Section  377 is a throwback to the colonial era, 1861 to be precise, when Lord Macaulay drafted the Indian Penal Code. It says, “377. Unnatural Offences — Whoever voluntarily has carnal intercourse against the order of nature with any man, woman or animal, shall be punished with imprisonment for life, or with imprisonment of either description for a term which may extend to 10 years, and shall also be liable to fine.” Essentially Lord Macaulay came to the land of the Kama Sutra and Khajuraho and criminalised everything that did not fit into his vision of acceptable sex. Hardly surprising — given the country and the culture that he came from, where Lady Hillingdon, as late as 1912 describes the act of sex with her husband as being so exciting that every time he approached her room she closed her eyes and thought of England. Lord Macaulay, incidentally had contempt for the ‘natives’ of conquered lands. On being asked about the contribution of natives to literature, his response was: “A single shelf of a good European library is worth the whole native literature of India and Arabia.”  It is this man’s pronouncements on sex and sexuality that have been upheld by the highest court in India.

When India got Independence and adopted a new Constitution, section 377 of the IPC  was not repealed. We can outrage about the Constituent Assembly and the lawmakers in that era, but we also need to remember it was a different, more conservative time. It was a time that the very act of giving Hindu women rights of succession or divorce under the Hindu Marriage Act caused uproar and the law minister — Dr Ambedkar — resigned in protest when the bill was not passed in the first ever Lok Sabha. It took an election to get those rights in place. On a different level, although people like Ishwar Chandra Vidyasagar fought relentlessly to get the Widow Remarriage Act 1856 passed — as late as the 1970’s — film maker Ramesh Sippy killed off a lead character (Amitabh Bachchan playing Jay) in Sholay because he felt that audiences would not accept the concept of a widow (Jaya Bachchan playing Radha) remarrying. Yet, today neither the concept of a woman divorcing, nor inheriting, nor a widow remarrying seem to be alien to Indians.

The Europeans have always had rather strange notions of sex and have used the Church and the Monarchy, in the past, to impose these laws on the people. Homosexuality was not just a sin but also a crime —  and punishment in many European monarchies included death. On the other hand, the ancient civilizations of the East while not actively promoting homosexuality did not really care enough about the sexual habits of their subjects, to legislate. They assumed social norms would take care of social order, and that intervention by the State would not be required. Neither China nor India had laws against ‘unnatural sex’ as defined by Macaulay. It is possible that neither culture thought anything was ‘unnatural’ about any form of sex. And, a glance at ancient Indian literature would validate this point. Kings had better things to do than obsess about what people got up to in private spaces.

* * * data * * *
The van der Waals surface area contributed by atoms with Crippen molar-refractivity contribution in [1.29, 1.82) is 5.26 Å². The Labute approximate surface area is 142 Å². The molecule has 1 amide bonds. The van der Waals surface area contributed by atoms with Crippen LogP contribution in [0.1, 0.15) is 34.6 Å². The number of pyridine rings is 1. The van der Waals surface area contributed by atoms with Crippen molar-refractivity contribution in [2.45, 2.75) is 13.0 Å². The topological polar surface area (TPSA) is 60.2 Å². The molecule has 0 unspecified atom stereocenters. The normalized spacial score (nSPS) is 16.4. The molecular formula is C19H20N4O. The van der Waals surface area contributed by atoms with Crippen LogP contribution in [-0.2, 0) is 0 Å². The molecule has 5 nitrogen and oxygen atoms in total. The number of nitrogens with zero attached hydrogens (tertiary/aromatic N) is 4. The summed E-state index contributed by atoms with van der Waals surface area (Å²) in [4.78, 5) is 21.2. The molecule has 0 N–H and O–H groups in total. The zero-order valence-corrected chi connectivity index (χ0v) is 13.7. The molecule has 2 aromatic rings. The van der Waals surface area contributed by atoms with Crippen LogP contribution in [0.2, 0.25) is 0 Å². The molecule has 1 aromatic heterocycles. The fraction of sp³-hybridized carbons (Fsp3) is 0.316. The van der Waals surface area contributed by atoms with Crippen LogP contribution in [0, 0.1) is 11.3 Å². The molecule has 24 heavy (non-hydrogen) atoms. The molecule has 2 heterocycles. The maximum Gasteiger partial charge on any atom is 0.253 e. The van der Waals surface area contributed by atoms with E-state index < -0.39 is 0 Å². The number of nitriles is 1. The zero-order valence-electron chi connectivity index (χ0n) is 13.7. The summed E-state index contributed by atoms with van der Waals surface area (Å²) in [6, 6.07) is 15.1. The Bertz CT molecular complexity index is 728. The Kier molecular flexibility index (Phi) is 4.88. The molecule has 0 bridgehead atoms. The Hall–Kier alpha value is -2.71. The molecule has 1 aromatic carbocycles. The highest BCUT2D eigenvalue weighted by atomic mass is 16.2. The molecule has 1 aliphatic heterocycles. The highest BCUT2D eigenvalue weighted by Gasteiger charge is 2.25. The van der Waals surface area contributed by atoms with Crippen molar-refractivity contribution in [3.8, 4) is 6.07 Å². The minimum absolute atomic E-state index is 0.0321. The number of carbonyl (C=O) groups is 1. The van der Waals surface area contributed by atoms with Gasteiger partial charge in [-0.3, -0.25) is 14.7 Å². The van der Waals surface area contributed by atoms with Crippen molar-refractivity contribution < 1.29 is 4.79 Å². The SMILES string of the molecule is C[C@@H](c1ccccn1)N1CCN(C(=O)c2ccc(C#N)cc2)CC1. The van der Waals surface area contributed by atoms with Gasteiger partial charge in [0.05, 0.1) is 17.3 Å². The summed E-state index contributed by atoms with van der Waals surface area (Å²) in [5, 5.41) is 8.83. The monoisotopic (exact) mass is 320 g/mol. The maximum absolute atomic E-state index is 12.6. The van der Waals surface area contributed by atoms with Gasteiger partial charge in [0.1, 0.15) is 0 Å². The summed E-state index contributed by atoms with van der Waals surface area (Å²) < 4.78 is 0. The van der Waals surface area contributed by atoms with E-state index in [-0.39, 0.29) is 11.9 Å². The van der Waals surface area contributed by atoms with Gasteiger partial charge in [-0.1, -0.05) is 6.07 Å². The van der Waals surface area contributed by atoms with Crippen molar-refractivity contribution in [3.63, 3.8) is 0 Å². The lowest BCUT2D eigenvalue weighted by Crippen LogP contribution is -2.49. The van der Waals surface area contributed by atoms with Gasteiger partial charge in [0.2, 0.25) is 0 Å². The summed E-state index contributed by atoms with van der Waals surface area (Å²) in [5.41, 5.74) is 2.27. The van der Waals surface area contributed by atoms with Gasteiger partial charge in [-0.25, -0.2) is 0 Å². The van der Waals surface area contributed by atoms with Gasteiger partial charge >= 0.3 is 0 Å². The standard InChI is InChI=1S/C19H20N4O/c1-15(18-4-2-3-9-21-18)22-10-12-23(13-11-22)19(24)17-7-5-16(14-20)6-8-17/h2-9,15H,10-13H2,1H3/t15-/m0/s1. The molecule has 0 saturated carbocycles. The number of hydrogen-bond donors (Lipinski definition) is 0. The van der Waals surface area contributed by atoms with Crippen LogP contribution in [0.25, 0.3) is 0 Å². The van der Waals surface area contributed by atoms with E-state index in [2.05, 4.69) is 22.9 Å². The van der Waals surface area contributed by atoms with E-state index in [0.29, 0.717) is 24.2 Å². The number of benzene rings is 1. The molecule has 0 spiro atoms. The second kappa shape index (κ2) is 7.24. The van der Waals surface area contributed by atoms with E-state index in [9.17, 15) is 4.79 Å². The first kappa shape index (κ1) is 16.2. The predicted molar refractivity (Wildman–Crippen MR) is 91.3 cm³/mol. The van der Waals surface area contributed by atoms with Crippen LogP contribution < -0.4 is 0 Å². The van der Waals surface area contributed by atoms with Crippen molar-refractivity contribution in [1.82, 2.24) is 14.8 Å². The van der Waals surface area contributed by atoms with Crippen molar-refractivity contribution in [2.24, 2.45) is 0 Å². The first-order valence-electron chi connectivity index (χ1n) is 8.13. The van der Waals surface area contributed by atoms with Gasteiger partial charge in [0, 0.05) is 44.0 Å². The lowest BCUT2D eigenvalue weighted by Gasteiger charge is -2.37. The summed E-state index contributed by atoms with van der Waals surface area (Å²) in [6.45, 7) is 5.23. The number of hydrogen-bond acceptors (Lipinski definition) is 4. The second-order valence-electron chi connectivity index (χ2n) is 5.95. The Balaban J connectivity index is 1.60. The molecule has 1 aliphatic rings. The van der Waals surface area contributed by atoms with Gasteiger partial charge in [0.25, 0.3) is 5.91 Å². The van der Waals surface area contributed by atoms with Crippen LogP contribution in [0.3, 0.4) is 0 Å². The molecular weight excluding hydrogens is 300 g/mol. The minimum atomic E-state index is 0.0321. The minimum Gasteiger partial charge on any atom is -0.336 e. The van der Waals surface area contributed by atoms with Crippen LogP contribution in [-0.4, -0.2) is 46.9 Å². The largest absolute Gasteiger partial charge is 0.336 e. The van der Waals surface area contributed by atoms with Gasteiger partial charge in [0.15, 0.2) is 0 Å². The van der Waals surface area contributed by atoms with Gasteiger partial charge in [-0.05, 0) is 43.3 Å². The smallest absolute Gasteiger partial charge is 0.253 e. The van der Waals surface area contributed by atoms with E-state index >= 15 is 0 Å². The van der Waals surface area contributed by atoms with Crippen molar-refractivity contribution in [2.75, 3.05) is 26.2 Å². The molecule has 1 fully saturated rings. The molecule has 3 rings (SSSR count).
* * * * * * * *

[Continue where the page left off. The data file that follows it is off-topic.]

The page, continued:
So it is back to Parliament. A Parliament made up of members who refuse to criminalise marital rape. A Parliament made of members who dilute anti-stalking laws on the grounds that “Everyone has stalked women at some point in their lives…. stalking is a norm in the country,” (Sharad Yadav of the JD(U)). And it is Parliament, with these Parliamentarians, that is supposed to repeal a law that criminalises gay sex.

This is not just about gay rights. It is about rights as laid down by the Constitution. It is about equality. And about non-discrimination. You cannot have the so called ‘moral’ majority deciding the limits to our freedoms. You cannot have populist morality defining freedoms. And, you definitely cannot legislate on what consenting adults do in the privacy of their homes.

The Delhi High Court, in 2009, when it struck down Section 377, said “If there is one constitutional tenet that can be said to be the underlying theme of the Indian Constitution, it is that of ‘inclusiveness’. This Court believes that the Indian Constitution reflects this value deeply ingrained in Indian society, and nurtured over several generations. The inclusiveness that Indian society traditionally displayed, literally in every aspect of life, is manifest in its recognising a role for everyone in society.  Those perceived by the majority as ‘deviants’ or ‘different’ are not on that score excluded or ostracised… in our view, Indian Constitutional law does not permit the statutory criminal law to be held captive by the popular misconceptions of who the LGBTs are. It cannot be forgotten that discrimination is the antithesis of equality and that it is the recognition of equality which will foster the dignity of every individual.” It is this principle that needs to be adhered to. It is tragic that the Supreme Court did not see it fit to uphold this.